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The Twisted Ones

by T Kingfisher

Other authors: See the other authors section.

MembersReviewsPopularityAverage ratingMentions
3792150,296 (3.87)23
"When Mouse's dad asks her to clean out her dead grandmother's house, she says yes. After all, how bad could it be? Answer: pretty bad. Grandma was a hoarder, and her house is packed to the gills with useless garbage. That would be horros enough, but there's more. Mouse stumbles across her step-grandfather's journal, which at first seems to be the ravings of a broken mind. Until she encounters some of the terrifying things he described herself. Alone in the woods with her dog, Mouse has to confront a series of impossible terrors--because sometimes the things that go bump in the night are real, and they're looking for you. And if she doesn't face them head on, she might not survive to tell the tale" --… (more)
  1. 20
    The White People by Arthur Machen (Jannes)
    Jannes: The Twisted Ones Is written more or less as an explicit sequel to Machen's story The White People
  2. 10
    The Red Tree by Caitlín R. Kiernan (sturlington)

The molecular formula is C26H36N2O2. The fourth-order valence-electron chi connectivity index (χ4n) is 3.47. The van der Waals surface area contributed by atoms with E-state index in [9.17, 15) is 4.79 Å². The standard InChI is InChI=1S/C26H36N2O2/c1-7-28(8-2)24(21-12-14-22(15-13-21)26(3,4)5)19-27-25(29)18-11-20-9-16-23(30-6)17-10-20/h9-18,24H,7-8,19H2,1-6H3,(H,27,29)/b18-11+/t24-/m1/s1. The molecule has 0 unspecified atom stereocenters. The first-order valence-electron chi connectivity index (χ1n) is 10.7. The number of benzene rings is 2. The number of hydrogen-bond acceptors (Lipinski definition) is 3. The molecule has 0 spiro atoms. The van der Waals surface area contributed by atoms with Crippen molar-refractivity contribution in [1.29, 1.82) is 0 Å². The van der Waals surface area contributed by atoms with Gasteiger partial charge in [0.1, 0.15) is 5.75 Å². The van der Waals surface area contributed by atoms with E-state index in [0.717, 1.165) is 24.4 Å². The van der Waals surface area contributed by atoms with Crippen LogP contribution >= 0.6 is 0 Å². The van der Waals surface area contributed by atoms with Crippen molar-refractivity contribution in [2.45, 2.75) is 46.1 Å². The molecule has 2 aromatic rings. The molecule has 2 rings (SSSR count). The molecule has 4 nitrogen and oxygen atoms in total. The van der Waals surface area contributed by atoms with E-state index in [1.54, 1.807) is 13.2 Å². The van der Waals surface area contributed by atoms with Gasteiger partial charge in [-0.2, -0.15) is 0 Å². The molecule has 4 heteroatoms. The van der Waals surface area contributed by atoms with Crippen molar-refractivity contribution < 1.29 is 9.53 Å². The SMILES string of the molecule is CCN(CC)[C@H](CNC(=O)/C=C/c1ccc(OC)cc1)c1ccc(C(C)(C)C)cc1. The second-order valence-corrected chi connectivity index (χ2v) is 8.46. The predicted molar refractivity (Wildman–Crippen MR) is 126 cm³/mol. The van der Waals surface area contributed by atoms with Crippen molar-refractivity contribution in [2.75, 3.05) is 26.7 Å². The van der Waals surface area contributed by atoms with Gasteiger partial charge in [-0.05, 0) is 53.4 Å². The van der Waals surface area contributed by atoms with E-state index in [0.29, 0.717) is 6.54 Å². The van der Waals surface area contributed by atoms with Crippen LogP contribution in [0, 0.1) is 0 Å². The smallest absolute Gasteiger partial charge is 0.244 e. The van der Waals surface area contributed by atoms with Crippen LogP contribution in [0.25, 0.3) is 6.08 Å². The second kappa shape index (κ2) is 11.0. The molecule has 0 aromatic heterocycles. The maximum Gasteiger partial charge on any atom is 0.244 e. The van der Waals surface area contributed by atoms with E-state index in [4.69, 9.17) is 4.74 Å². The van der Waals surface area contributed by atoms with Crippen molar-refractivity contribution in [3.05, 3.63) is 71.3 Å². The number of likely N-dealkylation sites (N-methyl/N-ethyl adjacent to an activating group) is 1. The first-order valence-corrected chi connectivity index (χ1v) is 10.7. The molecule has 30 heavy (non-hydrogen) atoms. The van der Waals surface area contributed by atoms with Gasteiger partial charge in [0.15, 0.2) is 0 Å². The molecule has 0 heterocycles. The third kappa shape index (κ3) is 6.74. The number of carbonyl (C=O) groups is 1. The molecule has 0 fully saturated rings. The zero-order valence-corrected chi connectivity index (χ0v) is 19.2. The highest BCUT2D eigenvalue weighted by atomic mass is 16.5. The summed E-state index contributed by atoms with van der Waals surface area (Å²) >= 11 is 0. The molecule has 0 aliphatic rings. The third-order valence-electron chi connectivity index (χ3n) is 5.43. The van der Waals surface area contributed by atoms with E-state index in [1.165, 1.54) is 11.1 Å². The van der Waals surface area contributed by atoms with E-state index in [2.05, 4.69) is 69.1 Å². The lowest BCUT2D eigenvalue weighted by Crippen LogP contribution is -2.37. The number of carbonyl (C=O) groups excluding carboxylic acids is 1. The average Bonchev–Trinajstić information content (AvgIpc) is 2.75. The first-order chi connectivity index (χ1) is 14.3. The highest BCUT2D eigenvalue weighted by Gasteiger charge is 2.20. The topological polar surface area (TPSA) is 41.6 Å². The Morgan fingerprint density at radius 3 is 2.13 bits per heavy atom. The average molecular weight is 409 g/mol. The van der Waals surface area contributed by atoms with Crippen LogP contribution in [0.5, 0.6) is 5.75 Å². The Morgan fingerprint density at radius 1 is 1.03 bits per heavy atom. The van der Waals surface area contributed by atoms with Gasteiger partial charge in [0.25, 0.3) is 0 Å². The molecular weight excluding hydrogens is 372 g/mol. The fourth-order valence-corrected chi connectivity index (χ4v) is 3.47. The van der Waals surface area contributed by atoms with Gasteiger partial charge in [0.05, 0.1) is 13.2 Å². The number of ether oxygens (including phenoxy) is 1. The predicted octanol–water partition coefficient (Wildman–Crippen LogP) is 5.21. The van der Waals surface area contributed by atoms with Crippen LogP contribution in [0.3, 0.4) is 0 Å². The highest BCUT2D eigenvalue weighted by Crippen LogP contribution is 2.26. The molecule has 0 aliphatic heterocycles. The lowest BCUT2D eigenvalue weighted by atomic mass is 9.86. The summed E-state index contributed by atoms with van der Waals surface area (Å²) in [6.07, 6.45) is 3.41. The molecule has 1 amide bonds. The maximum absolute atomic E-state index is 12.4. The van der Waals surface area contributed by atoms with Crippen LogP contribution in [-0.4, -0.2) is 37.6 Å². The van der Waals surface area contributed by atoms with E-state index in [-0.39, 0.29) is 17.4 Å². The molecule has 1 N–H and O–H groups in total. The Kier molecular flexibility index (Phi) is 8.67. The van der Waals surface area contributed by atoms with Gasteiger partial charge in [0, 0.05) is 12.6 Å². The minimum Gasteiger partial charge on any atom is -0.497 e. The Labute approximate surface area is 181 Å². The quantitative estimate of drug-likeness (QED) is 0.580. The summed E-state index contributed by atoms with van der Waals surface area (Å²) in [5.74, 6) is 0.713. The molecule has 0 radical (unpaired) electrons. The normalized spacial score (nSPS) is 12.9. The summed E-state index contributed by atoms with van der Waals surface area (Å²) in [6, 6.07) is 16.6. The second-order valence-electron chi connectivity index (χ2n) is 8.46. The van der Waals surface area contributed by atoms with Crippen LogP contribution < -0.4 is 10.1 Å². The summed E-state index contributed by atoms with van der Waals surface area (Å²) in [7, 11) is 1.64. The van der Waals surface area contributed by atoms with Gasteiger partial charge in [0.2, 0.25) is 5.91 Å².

sturlington: Found manuscripts, rural settings, gateways to other places, lots of weirdness--these two go together.
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» See also 23 mentions

Showing 1-5 of 21 (next | show all)
Pandemic and staycation read. Not my usual genre, but a most excellent book, recommended by a sister. Read it on as dark and stormy day, with the ocean’s roar in the background. Will read more by this author. ( )
  bookczuk | Feb 12, 2021 |
I wish that the author's notes had been an introduction, giving me some clue that the awkward middle section of the story is based on a short story by Arthur Machen - in fact, the whole novel is a sort of updating of 'The White People'. I had never heard of Machen or his stories, so I just thought that the clumsy 'written account of a lost gothic narrative' stumbled across by the modern day character was a weak and rather awkward device. And the book kind of went downhill from there for me!

Copy editor 'Mouse' travels to North Carolina with her dog Bongo to clear out her spiteful old granny's house so that her father can sell the property. Granny was a hoarder and every room downstairs is crammed full of junk, blocking most of the windows and doors - a detail that I read far too much into! Out for a stroll to escape the clutter, Mouse finds a pathway to a 'bald', hilltops in the Appalachian mountains where no trees grow. Only this feature should be geographically impossible in the land behind Mouse's grandmother's house. Not only that, but the land is populated with eerie stone statues, like one found in her grandmother's garden. Mouse finds a journal belonging to her grandmother's second husband which talks about these very same stones and other spooky happenings - but over a hundred years ago, in Wales. Soon Mouse and Bongo are in very real danger from a hidden world.